The underground methane gas leak in Los Angeles has reached critical levels, prompting a state of emergency to be declared. The leak has reportedly released an amount of pollution that is equivalent to 4.5 million vehicles on a daily basis since it originally started in October of last year.
When humans are exposed to certain added chemicals within the methane gas, they experience temporary health ailments. So far, the leak has forced more than 2,000 families to relocate from their homes. The effects from the leak were first reported in the affluent Porter Ranch neighborhood on the outskirts of Los Angeles on October 23. Many of these families were forced to spend their holidays in a hotel.
People working on the situation have stated that measures of repairing the damaged pipeline and stopping the leak have been underway for quite some time. So far, methods of stopping the leak have proven to be unsuccessful. According to officials from Southern California Gas, the company should fix the leak sometime in February or March.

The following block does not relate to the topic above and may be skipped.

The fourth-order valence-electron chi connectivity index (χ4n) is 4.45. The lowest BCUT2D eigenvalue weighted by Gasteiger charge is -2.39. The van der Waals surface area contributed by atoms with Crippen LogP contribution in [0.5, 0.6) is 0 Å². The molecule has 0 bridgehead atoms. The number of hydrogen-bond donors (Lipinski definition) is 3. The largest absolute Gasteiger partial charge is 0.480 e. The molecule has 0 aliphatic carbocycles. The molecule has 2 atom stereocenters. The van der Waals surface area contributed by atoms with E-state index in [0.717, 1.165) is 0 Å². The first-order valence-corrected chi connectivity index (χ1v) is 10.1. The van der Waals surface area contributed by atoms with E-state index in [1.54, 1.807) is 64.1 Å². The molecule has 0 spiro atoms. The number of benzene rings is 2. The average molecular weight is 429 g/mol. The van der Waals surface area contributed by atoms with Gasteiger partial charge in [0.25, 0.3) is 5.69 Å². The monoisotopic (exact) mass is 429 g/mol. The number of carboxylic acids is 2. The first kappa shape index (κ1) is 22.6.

Residents located within a few miles of the leak have been largely complaining of headaches, nausea, and respiratory issues. The symptoms are not caused by the methane gas itself, but rather mercaptans which have been added to the gas. Mercaptans are what give the methane gas its distinct smell so that officials can detect when a leak has occurred. Health officials have stated that there are no known long-term health effects from exposure to mercaptans.
But while the gas leak isn’t causing any permanent damage to humans, the same cannot be said for the environment. Current estimates show that the methane from the leak now represents roughly a quarter of the entire state’s total emissions of methane. So far, the climate equivalent has been compared to burning 700 million gallons of gasoline.
Residents who have been forced to relocate have been compensated for their inconvenience. Officials from South California Gas have stated that the company has taken total responsibility for the incident and that they intend on fully cooperating with state and local officials, as well as regulatory agencies.